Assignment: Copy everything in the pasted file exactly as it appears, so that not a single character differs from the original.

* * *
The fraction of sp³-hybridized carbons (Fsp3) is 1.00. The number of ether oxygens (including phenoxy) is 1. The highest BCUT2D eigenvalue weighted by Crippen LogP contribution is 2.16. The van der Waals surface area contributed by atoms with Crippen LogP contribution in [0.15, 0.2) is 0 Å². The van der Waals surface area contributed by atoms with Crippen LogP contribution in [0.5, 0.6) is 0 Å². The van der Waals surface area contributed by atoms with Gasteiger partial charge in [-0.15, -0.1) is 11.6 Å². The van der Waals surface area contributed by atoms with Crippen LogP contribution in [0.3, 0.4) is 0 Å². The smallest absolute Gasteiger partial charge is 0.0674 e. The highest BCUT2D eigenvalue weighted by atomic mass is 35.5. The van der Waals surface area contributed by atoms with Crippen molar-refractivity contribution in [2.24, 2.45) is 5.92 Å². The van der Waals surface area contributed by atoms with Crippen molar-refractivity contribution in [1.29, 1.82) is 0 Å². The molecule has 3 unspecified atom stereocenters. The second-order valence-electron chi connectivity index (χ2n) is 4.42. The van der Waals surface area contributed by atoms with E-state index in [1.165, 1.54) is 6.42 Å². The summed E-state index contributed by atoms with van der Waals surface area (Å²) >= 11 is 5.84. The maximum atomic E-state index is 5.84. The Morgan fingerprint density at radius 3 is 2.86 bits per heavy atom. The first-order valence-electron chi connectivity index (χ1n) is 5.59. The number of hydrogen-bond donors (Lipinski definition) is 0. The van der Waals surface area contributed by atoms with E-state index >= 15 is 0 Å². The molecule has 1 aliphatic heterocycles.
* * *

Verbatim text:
The fraction of sp³-hybridized carbons (Fsp3) is 1.00. The number of ether oxygens (including phenoxy) is 1. The highest BCUT2D eigenvalue weighted by Crippen LogP contribution is 2.16. The van der Waals surface area contributed by atoms with Crippen LogP contribution in [0.15, 0.2) is 0 Å². The van der Waals surface area contributed by atoms with Crippen LogP contribution in [0.5, 0.6) is 0 Å². The van der Waals surface area contributed by atoms with Gasteiger partial charge in [-0.15, -0.1) is 11.6 Å². The van der Waals surface area contributed by atoms with Crippen LogP contribution in [0.3, 0.4) is 0 Å². The smallest absolute Gasteiger partial charge is 0.0674 e. The highest BCUT2D eigenvalue weighted by atomic mass is 35.5. The van der Waals surface area contributed by atoms with Crippen molar-refractivity contribution in [2.24, 2.45) is 5.92 Å². The van der Waals surface area contributed by atoms with Crippen molar-refractivity contribution in [1.29, 1.82) is 0 Å². The molecule has 3 unspecified atom stereocenters. The second-order valence-electron chi connectivity index (χ2n) is 4.42. The van der Waals surface area contributed by atoms with E-state index in [1.165, 1.54) is 6.42 Å². The summed E-state index contributed by atoms with van der Waals surface area (Å²) >= 11 is 5.84. The maximum atomic E-state index is 5.84. The Morgan fingerprint density at radius 3 is 2.86 bits per heavy atom. The first-order valence-electron chi connectivity index (χ1n) is 5.59. The number of hydrogen-bond donors (Lipinski definition) is 0. The van der Waals surface area contributed by atoms with E-state index >= 15 is 0 Å². The molecule has 1 aliphatic heterocycles.